— with spaghetti: I’ll cook it very al dente, a generous minute shy of done, reserve a little pasta water, then once the spaghetti is drained, place it back in the pot with a splash of the water and a ladle or two of the sauce beneath the meatballs and cook it together over high heat for a minute. Tip spaghetti into a large, wide bowl, add the meatballs on top. Note: If your family likes a lot of sauce with their spaghetti, you might consider making the meatballs with an extra half or whole can. Just use what you need.
— “parmesan”-ed: Place meatballs in a shallow baking dish with some of their sauce. Tear about 8 ounces mozzarella over the top and broil until melted. Finish with some parmesan, if desired, some breadcrumbs fried in a little olive oil and/or chopped parsley.
— with garlic bread (don’t do this, just don’t). [But here’s a recipe for my favorite, to make the decision more difficult.]


Instant Pot Asian Chicken Meatballs [21 Day Fix | Gluten-free | Dairy-free]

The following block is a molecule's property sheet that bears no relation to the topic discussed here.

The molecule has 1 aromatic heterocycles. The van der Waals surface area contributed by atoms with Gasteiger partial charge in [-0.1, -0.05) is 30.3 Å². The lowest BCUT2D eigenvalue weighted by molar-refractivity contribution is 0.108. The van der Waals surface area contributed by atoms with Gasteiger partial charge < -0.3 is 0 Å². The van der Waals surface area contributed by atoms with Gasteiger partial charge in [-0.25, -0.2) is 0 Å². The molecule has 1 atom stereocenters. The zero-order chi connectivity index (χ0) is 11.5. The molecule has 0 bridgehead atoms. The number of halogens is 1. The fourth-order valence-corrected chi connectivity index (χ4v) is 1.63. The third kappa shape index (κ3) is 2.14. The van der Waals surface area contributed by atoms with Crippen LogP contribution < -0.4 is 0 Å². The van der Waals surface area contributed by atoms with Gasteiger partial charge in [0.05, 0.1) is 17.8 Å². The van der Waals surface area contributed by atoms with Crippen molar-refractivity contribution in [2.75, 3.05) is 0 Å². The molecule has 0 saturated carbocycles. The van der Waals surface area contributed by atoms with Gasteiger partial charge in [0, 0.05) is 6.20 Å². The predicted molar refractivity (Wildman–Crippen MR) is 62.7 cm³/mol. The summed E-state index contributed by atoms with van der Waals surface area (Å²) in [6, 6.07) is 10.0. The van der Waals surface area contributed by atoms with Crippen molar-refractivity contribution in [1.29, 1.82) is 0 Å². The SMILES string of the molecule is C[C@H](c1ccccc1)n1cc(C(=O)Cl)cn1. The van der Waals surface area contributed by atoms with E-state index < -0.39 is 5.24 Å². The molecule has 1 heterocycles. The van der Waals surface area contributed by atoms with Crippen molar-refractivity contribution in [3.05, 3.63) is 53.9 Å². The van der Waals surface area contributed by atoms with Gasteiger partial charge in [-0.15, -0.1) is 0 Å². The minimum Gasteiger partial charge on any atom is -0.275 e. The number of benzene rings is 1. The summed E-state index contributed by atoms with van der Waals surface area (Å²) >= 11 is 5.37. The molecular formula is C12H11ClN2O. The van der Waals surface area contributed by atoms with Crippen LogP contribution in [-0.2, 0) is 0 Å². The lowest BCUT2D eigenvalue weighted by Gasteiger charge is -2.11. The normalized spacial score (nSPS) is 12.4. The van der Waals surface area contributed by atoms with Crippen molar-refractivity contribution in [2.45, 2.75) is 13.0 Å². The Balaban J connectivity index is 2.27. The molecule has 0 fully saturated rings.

• Author: Nancylynn
  • Prep Time: 15 minutes
  • Cook Time: 10 minutes
  • Total Time: 25 minutes
  • Yield: 16 meatballs 1 x
  • Method: Instant Pot
  • Cuisine: Asian Inspired

Description

These Asian Chicken Meatballs are so quick and easy to make in the Instant Pot. Filled with gingery goodness and topped with a sweet and savory sauce, they are perfect for lunch, dinner, or an app at your next party!

Ingredients

  • Cooking oil spray
  • 1 lb ground chicken (98% fat free for WW)
  • 1 T coconut aminos
  • 1 egg
  • 2 T minced green onions
  • 1 T minced ginger
  • 1 clove of garlic, minced
  • ½ cup of matchstick carrots, diced up small
  • ¼ cup gluten free or whole wheat panko breadcrumbs
  • ½ tsp sea or Himalayan salt
  • 1/4 cup of honey